The Science Of Sound Gets Visualized In This A/V Experiment

Merging digital and more classical components, Nicolas Bernier cracks the indistinguishable human limit.

frequencies (light quanta) from Nicolas Bernier on Vimeo.

Photo Credits: Nicolas Bernier + Daniel Romero

Yesterday, Montreal-based sound artist, performer and composer Nicolas Bernier presented the third and last of frequencies, a series of artistic experimentations that focus on groundbreaking acoustic research at the crossroads between science, light, and sound-generating processes. Entitled frequencies (light quanta), the final piece in Bernier's project is a dynamic data visualization that blurs the boundaries among infinity, photon physical laws, electromagnetic forces, and cutting-edge audio-visual creative processes. 

Consisting of a unique combination of a sonic micro-particle soundtrack playing alongside an auto-generative animation illuminated by hundreds of quantum physics-inspired visuals laser printed on acrylic panels, frequencies (light quanta) is a 3D audiovisual installation that allows viewers to explore the infinitesimal through a granular-synthesized physical space.

Crafted in about eight months of development and a few days of Bernier's residency at the Sound Lab of the LABoral Centro de Arte y Creación Industrial, in Gijon, Spain, we got in touch with creator Nicolas Bernier to get the inside scoop while he was putting the final touches on frequencies (light quanta):

The Creators Project: Can you start by telling us a bit about the evolution of frequencies series? How does frequencies (light quanta) differ from the other parts? 

Nicolas Bernier: The main aim behind the frequencies series is to work back to the basics of sounds—basic frequencies, mainly sines and white noise, but also basic sound generating processes. Those ideas dragged me into science, physics and into the history of acoustic researches (one must know that I am not a scientific mind at all, so I actually read these theories like poetry). 

The first iteration, frequencies (a) was working around the acoustic sine waves of the tuning forks. The second iteration, frequencies (synthetic variations) was working with synthesize sound/physical matter as the core materials. This third of the series, frequencies (light quanta), offers a close-up on granular synthesis which deals with micro-sampling and resonance in regards to quantum physics theories of particles.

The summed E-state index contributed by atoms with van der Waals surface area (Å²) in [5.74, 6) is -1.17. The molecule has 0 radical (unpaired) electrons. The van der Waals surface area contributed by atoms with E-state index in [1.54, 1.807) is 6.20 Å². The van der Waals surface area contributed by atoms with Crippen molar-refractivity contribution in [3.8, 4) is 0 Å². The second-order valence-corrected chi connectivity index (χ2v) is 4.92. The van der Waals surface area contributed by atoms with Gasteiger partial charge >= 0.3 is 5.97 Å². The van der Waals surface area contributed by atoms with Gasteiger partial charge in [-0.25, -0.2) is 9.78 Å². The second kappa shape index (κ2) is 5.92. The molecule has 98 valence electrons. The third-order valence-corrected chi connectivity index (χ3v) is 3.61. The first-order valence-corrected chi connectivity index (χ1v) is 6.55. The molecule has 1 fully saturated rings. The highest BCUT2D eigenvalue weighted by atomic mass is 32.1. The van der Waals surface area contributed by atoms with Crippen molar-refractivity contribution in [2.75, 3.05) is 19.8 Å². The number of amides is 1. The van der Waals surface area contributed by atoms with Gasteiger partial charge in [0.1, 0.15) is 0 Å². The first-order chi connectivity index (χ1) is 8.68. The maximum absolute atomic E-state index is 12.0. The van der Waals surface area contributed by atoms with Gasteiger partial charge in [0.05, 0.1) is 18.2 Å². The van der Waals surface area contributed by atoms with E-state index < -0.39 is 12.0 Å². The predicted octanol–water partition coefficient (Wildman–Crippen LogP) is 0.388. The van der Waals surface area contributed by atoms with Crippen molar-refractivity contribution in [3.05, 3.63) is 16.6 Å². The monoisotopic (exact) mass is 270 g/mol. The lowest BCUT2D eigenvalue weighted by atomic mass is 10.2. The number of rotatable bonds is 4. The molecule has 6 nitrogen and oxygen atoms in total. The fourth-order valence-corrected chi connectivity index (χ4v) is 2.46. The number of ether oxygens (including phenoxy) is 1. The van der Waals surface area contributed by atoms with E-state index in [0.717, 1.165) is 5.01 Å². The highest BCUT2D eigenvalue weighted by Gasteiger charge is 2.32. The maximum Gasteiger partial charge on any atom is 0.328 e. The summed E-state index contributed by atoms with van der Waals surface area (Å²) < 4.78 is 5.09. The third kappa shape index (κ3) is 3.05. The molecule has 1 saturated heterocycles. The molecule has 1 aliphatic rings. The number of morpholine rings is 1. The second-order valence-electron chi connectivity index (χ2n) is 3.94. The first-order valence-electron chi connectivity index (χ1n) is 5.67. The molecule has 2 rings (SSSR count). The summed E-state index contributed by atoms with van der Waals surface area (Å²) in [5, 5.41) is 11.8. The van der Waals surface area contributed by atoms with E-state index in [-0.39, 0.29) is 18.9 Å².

Could you visually describe the piece? How do you intend to show it in a gallery and what experience does it offer to the public?

The sound is bonded to a light composition that stems from a series of 100 acrylic panels standing on a black monolith. Each acrylic is engraved with quantum physics inspired graphics made of lines, dots and lines. These translucent panels will then form a moving animation as they're lit up. It is a bit like if I had the control over 100 cinema frames (so about 3 seconds of images at 30 frames per seconds).  

The cool and important thing is that there is all sort of reflection effects going on depending on which panels is lit up. As there is a lot of randomness in the composition, it continuously creates new patterns combinations. It is endless, depending on the angle at which you look it at, so you can turn all around... it is infinity, which, again, relates to quantum physics and the infinite universe.

How about the technical aspect of the piece? What tools and technologies do you employ?

First there is the support, a black monolith, which relies on really cool technology called carpentry. That said, the acrylic panels are engraved using a laser cutter and are independently lit up with 100 LED strips. All this work was made at Robocut studio, a really cool company that does all this stuff in Montréal. As the composition goes, the lights and the music signals are all sent from the same software, Ableton Live, using Max for Live for all the controls and the communication protocols. 

Ableton outputs MIDI that is passed to Max for Live who send it to the MIDI/DMX-512 interface (all the LED’s are controlled with DMX-512, the standard protocol for stage lightening). Then a 4-dimmer pack converts the DMX-512 signal to voltage that goes straight to the LEDs. Those dimmer pack are my little tricks, they are super well done by a really small company in the US called Celestial Audio

How do you intend for this piece to evolve? And what about any future projects?

I’ve worked 24/24 during the last weeks on this project so I think I will leave it for a bit and we’ll see where it will goes, but I already planned it so there could be several versions. Let’s see.

Future projects: yes, tons! The only thing is that I need to find the money to make them and this is the long part! Oh, maybe just one advertisement to end on: the sound portion of the work will be released in October on the Italian minimal label Farmacia901.

Check out Nicolas Bernier's website for more genre-bending sound art. 


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